Sarai is dead. Lazlo is blue. The world has been turned upside down. Thankfully, Minya has used her strange gift to keep ahold of Sarai’s ghost, so that she and Lazlo are finally, despite the circumstances, together. Yet Minya’s gesture is steeped in ulterior motives – with Sarai as a plaything, she can control Lazlo Strange and force her way along a path of bloody retribution. Unless Minya can be stopped, Strange and Sarai can never have their happy ending, corporeal body or not.
However, Minya’s games are not the only concern the young lovers have – Strange’s discovery of his powers and reawakening of the citadel means that, as doorways are reopened, so are secrets revealed. The inhabitants of the citadel are suddenly made aware of their history, with age-old questions answered, but not the answers the godspawn anticipated. With the knowledge come greater foes and far-reaching threats which span not just the world, but worlds.
I am no doubt not alone in my slight hesitancy to read a sequel; often, they do not live up to the first book, yet Laini Taylor has surpassed my expectations and asserted herself as a force to be reckoned with. Taylor has taken a solid foundation created in Strange the Dreamer and expanded it to create an immense world that, dare I say, allows this book to outshine its predecessor. Kicking off sheer moments after the final moments of the last book, no time is wasted in welcoming the reader back to the city of Weep.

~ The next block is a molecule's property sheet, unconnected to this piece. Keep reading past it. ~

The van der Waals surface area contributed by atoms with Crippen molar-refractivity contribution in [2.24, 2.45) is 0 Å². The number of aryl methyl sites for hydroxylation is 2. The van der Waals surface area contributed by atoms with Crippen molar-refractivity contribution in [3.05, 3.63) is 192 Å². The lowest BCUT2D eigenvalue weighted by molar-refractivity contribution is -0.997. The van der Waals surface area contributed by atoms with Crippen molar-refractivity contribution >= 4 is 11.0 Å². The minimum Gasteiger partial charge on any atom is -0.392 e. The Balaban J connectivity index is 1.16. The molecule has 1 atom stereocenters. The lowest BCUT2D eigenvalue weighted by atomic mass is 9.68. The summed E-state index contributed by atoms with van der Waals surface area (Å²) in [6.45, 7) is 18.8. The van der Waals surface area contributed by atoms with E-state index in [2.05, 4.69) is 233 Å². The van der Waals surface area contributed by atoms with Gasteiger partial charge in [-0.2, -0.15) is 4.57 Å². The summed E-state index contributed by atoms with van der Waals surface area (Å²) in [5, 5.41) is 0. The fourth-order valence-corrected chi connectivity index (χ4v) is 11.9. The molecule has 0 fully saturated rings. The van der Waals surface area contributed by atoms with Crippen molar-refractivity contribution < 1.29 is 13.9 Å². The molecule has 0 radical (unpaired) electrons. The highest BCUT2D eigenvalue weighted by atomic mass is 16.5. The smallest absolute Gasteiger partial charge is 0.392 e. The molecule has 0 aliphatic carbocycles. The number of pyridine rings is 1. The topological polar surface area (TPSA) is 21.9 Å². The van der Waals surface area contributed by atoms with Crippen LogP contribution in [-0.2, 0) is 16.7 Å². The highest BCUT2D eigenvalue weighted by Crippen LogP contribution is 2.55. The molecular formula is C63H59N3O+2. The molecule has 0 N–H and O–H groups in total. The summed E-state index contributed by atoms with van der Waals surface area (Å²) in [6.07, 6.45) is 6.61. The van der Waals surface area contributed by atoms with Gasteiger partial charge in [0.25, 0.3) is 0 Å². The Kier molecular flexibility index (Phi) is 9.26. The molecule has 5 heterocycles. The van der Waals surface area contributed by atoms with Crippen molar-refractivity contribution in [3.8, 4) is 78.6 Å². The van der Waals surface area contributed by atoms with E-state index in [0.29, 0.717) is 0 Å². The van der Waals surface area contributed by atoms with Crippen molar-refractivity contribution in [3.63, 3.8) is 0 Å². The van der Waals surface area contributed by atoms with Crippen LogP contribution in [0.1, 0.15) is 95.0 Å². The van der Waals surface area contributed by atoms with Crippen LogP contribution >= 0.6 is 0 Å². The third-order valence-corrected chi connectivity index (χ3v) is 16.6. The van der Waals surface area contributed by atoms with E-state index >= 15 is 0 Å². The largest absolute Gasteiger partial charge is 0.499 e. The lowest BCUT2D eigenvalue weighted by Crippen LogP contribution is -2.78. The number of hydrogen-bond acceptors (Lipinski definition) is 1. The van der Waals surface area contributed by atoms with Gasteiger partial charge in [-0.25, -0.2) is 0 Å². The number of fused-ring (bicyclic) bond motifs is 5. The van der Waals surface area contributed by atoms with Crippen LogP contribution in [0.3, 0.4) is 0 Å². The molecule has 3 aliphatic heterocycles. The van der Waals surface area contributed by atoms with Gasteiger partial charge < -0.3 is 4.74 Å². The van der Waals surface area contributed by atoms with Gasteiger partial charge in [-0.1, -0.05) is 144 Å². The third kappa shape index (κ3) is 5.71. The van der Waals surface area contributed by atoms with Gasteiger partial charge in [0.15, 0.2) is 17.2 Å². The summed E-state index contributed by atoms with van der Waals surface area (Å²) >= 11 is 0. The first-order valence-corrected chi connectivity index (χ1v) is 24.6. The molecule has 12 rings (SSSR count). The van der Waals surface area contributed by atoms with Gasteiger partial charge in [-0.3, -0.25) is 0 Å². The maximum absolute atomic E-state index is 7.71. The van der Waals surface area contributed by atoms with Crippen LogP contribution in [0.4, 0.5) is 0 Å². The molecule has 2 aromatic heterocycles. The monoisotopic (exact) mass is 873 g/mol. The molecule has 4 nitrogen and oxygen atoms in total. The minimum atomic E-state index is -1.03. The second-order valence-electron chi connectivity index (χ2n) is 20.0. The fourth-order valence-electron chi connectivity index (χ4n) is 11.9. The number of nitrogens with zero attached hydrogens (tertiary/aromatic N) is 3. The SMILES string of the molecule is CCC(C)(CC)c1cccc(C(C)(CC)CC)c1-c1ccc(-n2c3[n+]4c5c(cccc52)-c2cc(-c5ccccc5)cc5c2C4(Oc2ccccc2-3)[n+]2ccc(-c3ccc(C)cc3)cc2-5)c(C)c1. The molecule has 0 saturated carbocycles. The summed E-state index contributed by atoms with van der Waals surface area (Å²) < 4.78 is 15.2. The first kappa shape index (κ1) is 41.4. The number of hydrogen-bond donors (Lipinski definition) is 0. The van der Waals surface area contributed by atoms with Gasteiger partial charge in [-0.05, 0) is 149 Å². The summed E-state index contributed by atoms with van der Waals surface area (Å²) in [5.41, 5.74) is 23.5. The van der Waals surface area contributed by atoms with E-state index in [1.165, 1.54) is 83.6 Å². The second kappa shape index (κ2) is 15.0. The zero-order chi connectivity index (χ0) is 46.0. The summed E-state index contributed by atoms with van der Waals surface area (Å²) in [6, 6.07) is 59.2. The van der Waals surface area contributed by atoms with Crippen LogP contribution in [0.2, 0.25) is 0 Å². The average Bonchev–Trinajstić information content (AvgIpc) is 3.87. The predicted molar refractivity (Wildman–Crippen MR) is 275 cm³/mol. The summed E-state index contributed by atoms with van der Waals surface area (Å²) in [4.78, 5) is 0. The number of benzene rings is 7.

Muse of Nightmares is a superb book – the imagery exceeded my expectations, the plot was intricate and so cleverly put together, the characters evolved into mature versions of their past selves, and the lore was breath-taking and imaginative. Taylor’s talent is evident on every page of this book, and is a gift for the reader, to be cherished and marveled at. With this book, you hold the universe in your hand; don’t let it pass you by.
Muse of Nightmares by Laini Taylor is published by Hodder & Stoughton and is available in South Africa from Jonathan Ball Publishers.